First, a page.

Identifying a Static Nonlinear Structure in a Biological System Using Noisy, Sparse Data

Journal of Theoretical Biology. May, 2012  |  Pubmed ID: 22310068

When part of a biological system cannot be investigated directly by experimentation, we face the problem of structure identification: how can we construct a model for an unknown part of a mostly known system using measurements gathered from its input and output? This problem is especially difficult to solve when the measurements available are noisy and sparse, i.e. widely and unevenly spaced in time, as is common when measuring biological quantities at the cellular level. Here we present a procedure to identify a static nonlinearity embedded between two dynamical systems using noisy, sparse measurements. To reduce the level of error caused by measurement noise, we introduce the concept of weighted-sum predictability. If we make the input and output subsystems weighted-sum predictable and normalize the measurements to their weighted sum, we achieve better noise reduction than through normalizing to a loading control. We then interpolate the normalized measurements to obtain continuous input and output signals, with which we solve directly for the input-output characteristics of the unknown static nonlinearity. We demonstrate the effectiveness of this structure identification procedure by applying it to identify a model for ergosterol sensing by the proteins Sre1 and Scp1 in fission yeast. Simulations with this model produced outputs consistent with experimental observations. The techniques introduced here will provide researchers with a new tool by which biological systems can be identified and characterized.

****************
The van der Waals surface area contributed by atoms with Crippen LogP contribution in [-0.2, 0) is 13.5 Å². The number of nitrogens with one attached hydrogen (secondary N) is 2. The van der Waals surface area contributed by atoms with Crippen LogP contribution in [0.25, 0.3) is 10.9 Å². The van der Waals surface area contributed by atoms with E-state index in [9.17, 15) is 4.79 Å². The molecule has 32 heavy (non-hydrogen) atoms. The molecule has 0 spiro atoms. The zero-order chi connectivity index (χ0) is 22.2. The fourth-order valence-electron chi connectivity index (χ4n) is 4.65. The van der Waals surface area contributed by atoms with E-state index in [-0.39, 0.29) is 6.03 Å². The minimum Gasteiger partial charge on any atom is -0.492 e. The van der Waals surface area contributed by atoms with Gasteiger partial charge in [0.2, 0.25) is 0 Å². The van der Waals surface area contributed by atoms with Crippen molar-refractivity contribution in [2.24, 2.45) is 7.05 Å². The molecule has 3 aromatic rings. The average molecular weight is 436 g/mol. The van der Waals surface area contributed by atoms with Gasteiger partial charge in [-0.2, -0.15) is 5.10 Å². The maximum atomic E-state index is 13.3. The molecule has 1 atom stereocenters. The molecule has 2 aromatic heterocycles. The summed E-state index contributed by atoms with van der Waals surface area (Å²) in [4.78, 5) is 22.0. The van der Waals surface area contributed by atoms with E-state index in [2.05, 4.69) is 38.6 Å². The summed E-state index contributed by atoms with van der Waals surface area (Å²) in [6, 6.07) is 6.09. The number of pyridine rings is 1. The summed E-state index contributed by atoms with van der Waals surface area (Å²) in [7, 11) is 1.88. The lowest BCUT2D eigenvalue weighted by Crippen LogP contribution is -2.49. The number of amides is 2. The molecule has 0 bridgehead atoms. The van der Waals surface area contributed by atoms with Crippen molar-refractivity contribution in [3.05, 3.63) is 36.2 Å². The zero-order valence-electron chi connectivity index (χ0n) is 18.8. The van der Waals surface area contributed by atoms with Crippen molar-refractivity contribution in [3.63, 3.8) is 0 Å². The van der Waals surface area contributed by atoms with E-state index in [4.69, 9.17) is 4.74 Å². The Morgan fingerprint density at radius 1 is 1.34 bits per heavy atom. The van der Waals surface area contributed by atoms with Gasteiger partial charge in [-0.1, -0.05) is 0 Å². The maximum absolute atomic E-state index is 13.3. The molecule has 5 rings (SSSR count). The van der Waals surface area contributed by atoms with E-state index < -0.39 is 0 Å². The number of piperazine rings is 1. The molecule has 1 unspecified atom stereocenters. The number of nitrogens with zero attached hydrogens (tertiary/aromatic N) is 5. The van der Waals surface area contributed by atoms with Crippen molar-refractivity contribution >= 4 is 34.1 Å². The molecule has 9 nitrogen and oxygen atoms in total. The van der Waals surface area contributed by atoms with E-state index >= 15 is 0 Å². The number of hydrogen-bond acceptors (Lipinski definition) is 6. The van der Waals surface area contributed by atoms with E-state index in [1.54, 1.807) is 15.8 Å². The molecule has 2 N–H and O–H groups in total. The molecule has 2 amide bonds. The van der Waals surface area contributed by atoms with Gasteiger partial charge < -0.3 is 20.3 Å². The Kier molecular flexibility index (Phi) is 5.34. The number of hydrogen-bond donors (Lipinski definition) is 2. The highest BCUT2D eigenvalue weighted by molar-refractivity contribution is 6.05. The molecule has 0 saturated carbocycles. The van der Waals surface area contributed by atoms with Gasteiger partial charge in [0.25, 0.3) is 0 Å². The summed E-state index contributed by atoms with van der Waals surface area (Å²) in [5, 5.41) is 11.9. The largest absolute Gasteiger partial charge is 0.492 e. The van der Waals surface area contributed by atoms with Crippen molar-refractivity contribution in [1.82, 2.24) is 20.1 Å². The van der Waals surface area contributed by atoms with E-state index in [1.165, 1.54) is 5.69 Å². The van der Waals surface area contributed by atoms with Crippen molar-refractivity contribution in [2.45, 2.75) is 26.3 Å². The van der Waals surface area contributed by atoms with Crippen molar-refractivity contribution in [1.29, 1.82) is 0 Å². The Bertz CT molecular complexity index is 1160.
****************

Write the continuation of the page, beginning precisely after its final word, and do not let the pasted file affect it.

A Framework for Designing and Analyzing Binary Decision-making Strategies in Cellular Systems

Integrative Biology : Quantitative Biosciences from Nano to Macro. Mar, 2012  |  Pubmed ID: 22370552

Cells make many binary (all-or-nothing) decisions based on noisy signals gathered from their environment and processed through noisy decision-making pathways. Reducing the effect of noise to improve the fidelity of decision-making comes at the expense of increased complexity, creating a tradeoff between performance and metabolic cost. We present a framework based on rate distortion theory, a branch of information theory, to quantify this tradeoff and design binary decision-making strategies that balance low cost and accuracy in optimal ways. With this framework, we show that several observed behaviors of binary decision-making systems, including random strategies, hysteresis, and irreversibility, are optimal in an information-theoretic sense for various situations. This framework can also be used to quantify the goals around which a decision-making system is optimized and to evaluate the optimality of cellular decision-making systems by a fundamental information-theoretic criterion. As proof of concept, we use the framework to quantify the goals of the externally triggered apoptosis pathway.

Regulation of SREBP During Hypoxia Requires Ofd1-mediated Control of Both DNA Binding and Degradation

Molecular Biology of the Cell. Sep, 2012  |  Pubmed ID: 22833559